Charles speaks of importance of retaining rare literature collection in the UK
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The Prince of Wales has backed a “noble campaign” attempting to raise £15 million to keep a rare collection of British literature in the UK.
The Friends of the National Library (FNL) have raised £7.5 million towards a purchase of the Honresfield Library which was due to go up for auction.
Sotheby’s agreed to postpone sale of the collection, which includes a complete manuscript of Sir Walter Scott’s Rob Roy, a group of handwritten poems by Robert Burns, manuscripts by the Bronte siblings and first editions of books by Jane Austen.
In saving these priceless manuscripts for the public, we have the opportunity to ensure that these invaluable records of works of genius will remain in the land where they were created, and where they belong
Writing in the Daily Mail, Charles said there was “critical importance” in the FNL campaign to keep “some of the most precious manuscripts associated with our greatest authors” in this country.
The prince, a patron of FNL, said: “In this particular regard, the Honresfield Library is one of the great hidden treasure troves of 19th-century literature, and now that its contents have become available for sale, the Friends of the National Libraries are determined that these manuscripts should remain in the country in which they were formed, and whose culture these works went on to form in their turn.
“The jewels in this collection are the manuscripts of Sir Walter Scott with The Lay of the Last Minstrel, together with poems by Robert Burns in his own hand – containing some of his earliest recorded literary works known as the First Commonplace Book – and, of course, the notebooks of Charlotte Bronte.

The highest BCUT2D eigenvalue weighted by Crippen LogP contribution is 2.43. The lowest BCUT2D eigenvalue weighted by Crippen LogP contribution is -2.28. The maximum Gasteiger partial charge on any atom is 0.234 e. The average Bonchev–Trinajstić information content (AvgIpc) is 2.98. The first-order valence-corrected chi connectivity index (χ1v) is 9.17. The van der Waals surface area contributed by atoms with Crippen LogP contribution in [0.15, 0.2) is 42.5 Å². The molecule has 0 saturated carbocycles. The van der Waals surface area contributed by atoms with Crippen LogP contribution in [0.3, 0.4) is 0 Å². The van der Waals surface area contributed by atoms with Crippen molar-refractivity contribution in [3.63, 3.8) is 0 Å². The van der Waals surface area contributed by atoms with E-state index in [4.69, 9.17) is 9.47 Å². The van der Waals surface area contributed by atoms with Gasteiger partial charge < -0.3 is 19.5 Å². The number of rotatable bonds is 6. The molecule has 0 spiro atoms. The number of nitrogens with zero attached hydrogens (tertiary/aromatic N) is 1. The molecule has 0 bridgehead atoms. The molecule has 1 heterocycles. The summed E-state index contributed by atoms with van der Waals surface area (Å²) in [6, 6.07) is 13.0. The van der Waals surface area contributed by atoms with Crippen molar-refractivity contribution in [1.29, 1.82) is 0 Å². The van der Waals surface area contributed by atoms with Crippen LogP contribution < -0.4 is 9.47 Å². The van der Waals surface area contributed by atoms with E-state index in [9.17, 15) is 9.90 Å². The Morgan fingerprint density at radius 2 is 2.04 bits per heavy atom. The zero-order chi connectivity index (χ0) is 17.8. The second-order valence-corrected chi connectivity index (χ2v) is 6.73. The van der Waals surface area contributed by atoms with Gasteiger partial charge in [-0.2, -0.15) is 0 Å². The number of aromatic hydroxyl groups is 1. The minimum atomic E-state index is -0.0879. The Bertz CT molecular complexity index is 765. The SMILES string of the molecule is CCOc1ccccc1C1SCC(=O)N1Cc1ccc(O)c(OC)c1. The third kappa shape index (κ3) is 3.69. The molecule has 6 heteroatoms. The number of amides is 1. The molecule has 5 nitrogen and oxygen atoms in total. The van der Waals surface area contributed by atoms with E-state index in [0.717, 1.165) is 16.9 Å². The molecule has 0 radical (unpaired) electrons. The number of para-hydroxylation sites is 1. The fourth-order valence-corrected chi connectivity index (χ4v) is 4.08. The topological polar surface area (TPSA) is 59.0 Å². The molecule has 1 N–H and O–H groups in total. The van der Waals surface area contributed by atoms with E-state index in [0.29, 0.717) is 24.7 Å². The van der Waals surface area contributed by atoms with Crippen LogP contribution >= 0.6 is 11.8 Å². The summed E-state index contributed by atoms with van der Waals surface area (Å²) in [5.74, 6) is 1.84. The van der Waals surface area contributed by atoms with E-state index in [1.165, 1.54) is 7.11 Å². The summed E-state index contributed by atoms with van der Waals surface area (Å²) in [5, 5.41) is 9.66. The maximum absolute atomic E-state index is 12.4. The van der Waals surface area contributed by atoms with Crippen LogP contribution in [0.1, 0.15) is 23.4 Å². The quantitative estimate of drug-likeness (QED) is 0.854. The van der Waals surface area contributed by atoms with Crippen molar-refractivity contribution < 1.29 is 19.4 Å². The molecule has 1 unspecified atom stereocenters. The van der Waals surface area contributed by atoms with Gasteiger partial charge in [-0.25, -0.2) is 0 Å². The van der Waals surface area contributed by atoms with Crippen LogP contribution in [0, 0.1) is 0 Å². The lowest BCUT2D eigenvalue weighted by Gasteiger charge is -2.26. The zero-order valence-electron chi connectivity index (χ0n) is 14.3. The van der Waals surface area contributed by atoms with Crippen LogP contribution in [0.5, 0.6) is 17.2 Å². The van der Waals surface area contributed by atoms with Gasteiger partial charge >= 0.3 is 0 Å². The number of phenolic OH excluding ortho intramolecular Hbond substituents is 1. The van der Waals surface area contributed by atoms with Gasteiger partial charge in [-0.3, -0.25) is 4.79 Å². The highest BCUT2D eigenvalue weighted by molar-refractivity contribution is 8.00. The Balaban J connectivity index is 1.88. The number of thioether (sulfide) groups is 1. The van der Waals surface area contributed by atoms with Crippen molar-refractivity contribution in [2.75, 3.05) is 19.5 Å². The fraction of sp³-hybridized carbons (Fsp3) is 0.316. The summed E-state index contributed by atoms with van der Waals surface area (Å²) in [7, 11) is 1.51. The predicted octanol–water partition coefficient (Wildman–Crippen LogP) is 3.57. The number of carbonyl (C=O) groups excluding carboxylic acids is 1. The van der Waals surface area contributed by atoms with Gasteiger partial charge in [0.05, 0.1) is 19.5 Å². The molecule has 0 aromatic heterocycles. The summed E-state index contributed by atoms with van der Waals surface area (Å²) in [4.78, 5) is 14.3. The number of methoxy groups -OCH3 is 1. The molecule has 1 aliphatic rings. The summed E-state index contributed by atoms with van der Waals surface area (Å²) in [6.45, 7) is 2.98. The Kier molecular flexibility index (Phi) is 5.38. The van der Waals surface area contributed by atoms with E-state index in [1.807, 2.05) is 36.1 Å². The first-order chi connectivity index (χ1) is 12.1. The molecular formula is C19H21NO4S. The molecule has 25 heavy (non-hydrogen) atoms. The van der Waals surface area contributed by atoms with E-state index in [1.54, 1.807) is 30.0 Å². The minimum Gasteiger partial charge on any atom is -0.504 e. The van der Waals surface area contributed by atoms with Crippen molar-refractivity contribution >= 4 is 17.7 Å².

“For anyone who has ever been moved by the words of these incomparable artists, the idea of reading these manuscripts is thrilling beyond words. For the same reason, the idea of them being lost to this country is too awful to contemplate.”
The auction was due to take place in July and FNL, along with a number of libraries and museums, joined together to preserve the collection “to be allocated to libraries around the UK for the benefit of the public”.
It was amassed by Alfred and William Law, mill-owning brothers who lived at Honresfield, near Haworth.
Charles wrote: “When it is purchased, the collection will be shared between all these libraries, large and small, north and south. I know that I share with so many people in this country a love of the literature that is so much a part of our personal and collective histories.
“In giving us words to describe our human experience in all its complexity, literature has, truly, helped make us what we are.
“In saving these priceless manuscripts for the public, we have the opportunity to ensure that these invaluable records of works of genius will remain in the land where they were created, and where they belong.”